Active recovery

At the end of November 2017, I put up a post talking about rest and recovery. Which spoke about the difference between rest and recovery and a couple of ideas on how to do both.

One of the ways to recover is to be active. What does that mean and why?

So first off you do need to listen to your body. If your joints, muscles, tendons etc. are sore, taking a day off could help your fitness. Not hinder it. Now taking a day off does not necessarily mean do nothing (and there is nothing wrong with that if that is what your body requires). What you could do is active recovery

You might’ve heard me say, “If you’re sore come to the gym and train, go for a walk, a swim, a cycle, do yoga, do something.”
Do you know why? Active lymphatic drainage. A mouth full right?

When you train, blood flow is siphoned to an area in order to continue to fuel the activity. This increased local blood flow also triggers a certain amount of fluid accumulation. This build-up of fluid is the interstitial fluid balance. Which is more commonly noticed as the prolonged pump effect of a tough workout.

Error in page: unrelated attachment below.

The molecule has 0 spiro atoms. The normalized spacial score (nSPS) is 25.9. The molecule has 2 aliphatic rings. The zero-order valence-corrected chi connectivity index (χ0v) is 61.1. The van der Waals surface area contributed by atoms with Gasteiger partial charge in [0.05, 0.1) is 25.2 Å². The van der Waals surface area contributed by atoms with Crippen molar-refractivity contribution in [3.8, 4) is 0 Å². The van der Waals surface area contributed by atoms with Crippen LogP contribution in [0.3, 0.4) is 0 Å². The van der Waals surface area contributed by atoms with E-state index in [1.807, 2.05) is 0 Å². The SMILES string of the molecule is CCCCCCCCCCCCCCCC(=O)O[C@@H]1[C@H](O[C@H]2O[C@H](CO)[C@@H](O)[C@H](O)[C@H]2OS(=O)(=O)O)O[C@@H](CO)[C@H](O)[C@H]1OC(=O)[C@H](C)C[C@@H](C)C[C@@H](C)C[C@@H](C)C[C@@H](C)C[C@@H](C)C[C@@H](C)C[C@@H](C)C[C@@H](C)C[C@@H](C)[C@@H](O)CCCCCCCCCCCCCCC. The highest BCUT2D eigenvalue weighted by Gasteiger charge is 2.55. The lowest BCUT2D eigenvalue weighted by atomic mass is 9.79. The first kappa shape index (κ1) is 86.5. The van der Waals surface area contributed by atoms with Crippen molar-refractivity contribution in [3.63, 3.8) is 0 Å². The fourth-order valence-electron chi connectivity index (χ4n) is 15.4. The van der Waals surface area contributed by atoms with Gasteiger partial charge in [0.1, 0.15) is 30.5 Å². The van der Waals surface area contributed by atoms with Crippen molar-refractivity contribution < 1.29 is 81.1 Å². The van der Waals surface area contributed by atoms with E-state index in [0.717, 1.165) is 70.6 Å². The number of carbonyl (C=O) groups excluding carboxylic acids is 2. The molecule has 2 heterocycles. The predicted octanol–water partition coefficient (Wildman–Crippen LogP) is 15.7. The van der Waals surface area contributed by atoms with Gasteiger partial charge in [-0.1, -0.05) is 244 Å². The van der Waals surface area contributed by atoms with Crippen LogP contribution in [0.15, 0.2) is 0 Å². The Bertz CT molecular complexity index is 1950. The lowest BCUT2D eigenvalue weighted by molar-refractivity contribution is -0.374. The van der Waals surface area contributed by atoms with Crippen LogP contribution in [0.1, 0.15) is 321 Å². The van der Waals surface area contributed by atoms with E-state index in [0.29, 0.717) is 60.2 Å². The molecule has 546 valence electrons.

While the lymphatic system is pivotal to human function, too much local lymph can limit the recovery process of local tissues and the system as a whole. Having control over the amount of local lymph is pivotal to expediting recovery. We can do this in a couple of ways:

  1. Raise your arms and legs above the level of the heart in order to push lymphatic fluid back into central circulation.
  2. Go for a walk, a swim, a cycle. The active muscle contractions place pressure on the passive veins and lymphatic vessels to push fluid back into central circulation.

Said another way. If you don’t want to be crazy sore. Keep moving.

By | 2017-12-20T01:48:47+00:00 December 26th, 2017|Blog|